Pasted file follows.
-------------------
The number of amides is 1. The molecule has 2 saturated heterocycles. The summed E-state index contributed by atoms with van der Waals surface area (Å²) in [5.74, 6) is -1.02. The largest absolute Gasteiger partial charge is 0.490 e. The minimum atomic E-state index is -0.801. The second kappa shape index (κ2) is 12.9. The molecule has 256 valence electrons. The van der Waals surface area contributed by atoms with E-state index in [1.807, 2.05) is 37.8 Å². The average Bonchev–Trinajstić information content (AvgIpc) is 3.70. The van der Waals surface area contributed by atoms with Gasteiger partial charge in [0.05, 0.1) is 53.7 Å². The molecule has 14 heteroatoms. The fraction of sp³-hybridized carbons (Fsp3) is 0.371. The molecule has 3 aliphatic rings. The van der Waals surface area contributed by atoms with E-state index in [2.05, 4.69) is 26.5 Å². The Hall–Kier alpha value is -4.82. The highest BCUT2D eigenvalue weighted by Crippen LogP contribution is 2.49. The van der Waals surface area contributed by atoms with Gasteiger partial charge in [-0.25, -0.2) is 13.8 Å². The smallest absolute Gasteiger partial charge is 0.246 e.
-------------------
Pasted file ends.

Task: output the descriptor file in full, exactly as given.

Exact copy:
The number of amides is 1. The molecule has 2 saturated heterocycles. The summed E-state index contributed by atoms with van der Waals surface area (Å²) in [5.74, 6) is -1.02. The largest absolute Gasteiger partial charge is 0.490 e. The minimum atomic E-state index is -0.801. The second kappa shape index (κ2) is 12.9. The molecule has 256 valence electrons. The van der Waals surface area contributed by atoms with E-state index in [1.807, 2.05) is 37.8 Å². The average Bonchev–Trinajstić information content (AvgIpc) is 3.70. The van der Waals surface area contributed by atoms with Gasteiger partial charge in [0.05, 0.1) is 53.7 Å². The molecule has 14 heteroatoms. The fraction of sp³-hybridized carbons (Fsp3) is 0.371. The molecule has 3 aliphatic rings. The van der Waals surface area contributed by atoms with E-state index in [2.05, 4.69) is 26.5 Å². The Hall–Kier alpha value is -4.82. The highest BCUT2D eigenvalue weighted by Crippen LogP contribution is 2.49. The van der Waals surface area contributed by atoms with Gasteiger partial charge in [-0.25, -0.2) is 13.8 Å². The smallest absolute Gasteiger partial charge is 0.246 e.